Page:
‘Hallelujah, Baby! at York Theatre Company. (Photo: Ben Strothmann)
It won five Tony Awards in 1968 including Best Musical, yet Hallelujah, Baby! has mostly sat on the shelf for the past 50 years, with the notable exception of a 2005 co-production between George Street Playhouse and Arena Stage. There were hopes that the show might return to New York City, where its original run only lasted 293 performances.
That didn’t happen, but the musical has been on York Theatre Company’s radar for quite some time. It is the first musical to receive a second staged reading as part of the company’s Musicals in Mufti series (previously seen in 2000). Directed by Gerry McIntyre, who was part of that 2005 production, Hallelujah, Baby! is both problematic as well as a fascinating commentary on the complicated race relations that still plague our country.
With a book by Arthur Laurents, music by Jule Styne, and lyrics by Betty Comden and Adolph Green (with additional lyrics by Amanda Green), Hallelujah, Baby! follows the journey of Georgina Franklin (Stephanie Umoh), a young black maid who strives for a life beyond the one she’s been born into. Along for the journey is her mother (Vivian Reed), her longtime love interest Clem (Jarran Muse), and her Caucasian manager Harvey (Tally Sessions), who hopes to break society’s norms and convince Georgina that a bi-racial relationship is possible.
Laurents, who wrote the book for the racially fueled West Side Story a decade earlier and didn’t even get a Tony nod, revisits the theme in a different construct. A series of short scenes carry the action from the 1920s to “the new century,” though Georgina establishes the premise within the musical’s first moments, saying, “ Outside, we don’t change. Inside? That’s a horse of a different.”
A significant suspension of disbelief is required to jump through Georgina’s climb to the top, as characters wander in and out of the storyline without much context. In a full production, these transitions might make marginally more sense, though the script seems less concerned about details than it does about presence.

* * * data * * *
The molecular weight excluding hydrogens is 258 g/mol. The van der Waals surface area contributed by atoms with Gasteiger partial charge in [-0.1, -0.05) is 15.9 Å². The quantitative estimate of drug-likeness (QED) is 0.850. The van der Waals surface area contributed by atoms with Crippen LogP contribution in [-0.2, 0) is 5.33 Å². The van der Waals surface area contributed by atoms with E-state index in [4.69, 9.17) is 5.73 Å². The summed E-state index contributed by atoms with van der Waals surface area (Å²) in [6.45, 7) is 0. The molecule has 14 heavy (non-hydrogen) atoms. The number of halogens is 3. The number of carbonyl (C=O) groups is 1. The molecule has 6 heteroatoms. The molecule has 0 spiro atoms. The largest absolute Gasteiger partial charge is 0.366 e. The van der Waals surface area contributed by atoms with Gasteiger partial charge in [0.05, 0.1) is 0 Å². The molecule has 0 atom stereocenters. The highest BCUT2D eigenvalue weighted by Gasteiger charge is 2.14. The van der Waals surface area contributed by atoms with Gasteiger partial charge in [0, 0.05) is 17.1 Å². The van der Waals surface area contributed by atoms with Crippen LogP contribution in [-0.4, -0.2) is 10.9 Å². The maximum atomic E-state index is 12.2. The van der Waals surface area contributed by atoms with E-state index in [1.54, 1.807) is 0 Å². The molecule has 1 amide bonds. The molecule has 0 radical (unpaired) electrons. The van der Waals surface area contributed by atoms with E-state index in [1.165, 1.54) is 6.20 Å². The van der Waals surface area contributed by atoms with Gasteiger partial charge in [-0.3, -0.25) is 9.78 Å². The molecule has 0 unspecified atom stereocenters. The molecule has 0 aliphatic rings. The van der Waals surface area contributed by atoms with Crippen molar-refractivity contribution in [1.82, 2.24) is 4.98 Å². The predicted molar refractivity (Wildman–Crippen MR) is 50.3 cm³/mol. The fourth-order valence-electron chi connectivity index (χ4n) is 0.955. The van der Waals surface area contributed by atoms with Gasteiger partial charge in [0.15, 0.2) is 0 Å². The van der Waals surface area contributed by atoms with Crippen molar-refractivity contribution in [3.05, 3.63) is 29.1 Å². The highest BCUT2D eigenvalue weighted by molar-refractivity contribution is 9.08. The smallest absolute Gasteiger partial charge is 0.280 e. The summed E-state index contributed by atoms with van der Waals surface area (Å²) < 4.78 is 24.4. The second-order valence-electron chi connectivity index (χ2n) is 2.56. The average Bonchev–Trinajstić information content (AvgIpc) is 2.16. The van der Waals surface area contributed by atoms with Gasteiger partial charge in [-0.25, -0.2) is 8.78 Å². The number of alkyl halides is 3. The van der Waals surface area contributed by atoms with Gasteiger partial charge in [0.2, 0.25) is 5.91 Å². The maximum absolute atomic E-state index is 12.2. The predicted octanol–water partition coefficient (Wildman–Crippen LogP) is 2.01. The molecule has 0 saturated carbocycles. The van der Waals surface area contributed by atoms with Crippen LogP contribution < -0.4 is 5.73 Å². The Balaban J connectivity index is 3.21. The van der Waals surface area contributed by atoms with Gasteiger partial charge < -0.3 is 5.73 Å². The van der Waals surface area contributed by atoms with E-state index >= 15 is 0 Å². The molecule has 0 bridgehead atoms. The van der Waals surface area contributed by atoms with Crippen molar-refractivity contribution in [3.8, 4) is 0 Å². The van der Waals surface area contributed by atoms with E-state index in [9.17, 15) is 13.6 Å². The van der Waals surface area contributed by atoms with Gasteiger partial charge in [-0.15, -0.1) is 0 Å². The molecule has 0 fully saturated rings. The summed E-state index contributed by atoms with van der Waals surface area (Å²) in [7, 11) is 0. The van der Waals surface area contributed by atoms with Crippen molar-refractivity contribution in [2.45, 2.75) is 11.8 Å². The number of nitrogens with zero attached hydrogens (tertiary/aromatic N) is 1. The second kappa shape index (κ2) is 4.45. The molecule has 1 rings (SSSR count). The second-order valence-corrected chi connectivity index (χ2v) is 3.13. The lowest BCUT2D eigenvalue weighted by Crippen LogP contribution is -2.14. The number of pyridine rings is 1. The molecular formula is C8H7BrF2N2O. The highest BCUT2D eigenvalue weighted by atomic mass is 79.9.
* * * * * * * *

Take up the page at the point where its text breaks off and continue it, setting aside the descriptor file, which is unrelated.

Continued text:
Laurents originally wrote the show for Lena Horne, telling the Washington Post in a 2004 interview, “We were extremely close and I knew her. The character was a very hard-edged, angry, funny, sexual tigress.” Horne left the production and was replaced by Leslie Uggams, who won a Tony Award for her performance, though the role was altered to suit Uggams’ image.
With limited rehearsal, Umoh does an admirable job and is a fine reminder that there’s room on today’s Broadway stage for other African American leading ladies beyond Audra McDonald. Ironically, Umoh followed in McDonald’s footsteps, playing Sarah in the 2009 Broadway revival of Ragtime. Here, she is spirited and feisty, and most at home in scenes with her onstage mother. Reed, a veteran performer for more than 40 years, is more often seen these days on the cabaret circuit, though a welcome return to the stage in a fully produced musical is overdue. The men fare less successful, if only for lack of chemistry with their leading lady.
The story skids by a number of racially fueled confrontations, such as a scene in the 1940s when Georgina and her entourage run into trouble on a bus after Harvey chooses to sit behind them, or in “the new century” when she’s asked to sing “a real old timey, hand-clapping Spiritual.”
With another overhaul of Laurents’ book, perhaps Hallelujah, Baby! might find its footing. Until then, there are gems in the score, including Georgina’s two big numbers, “Being Good” and “Now’s the Time,” as well as the reminder that as far as we’ve advanced in racial equality, the journey is far from over.
York Theatre Company
The Theatre at St. Peter’s
619 Lexington Avenue, NYC
Through February 4
Matthew Wexler is The Broadway Blog’s editor. Read more of his work at wexlerwrites.com.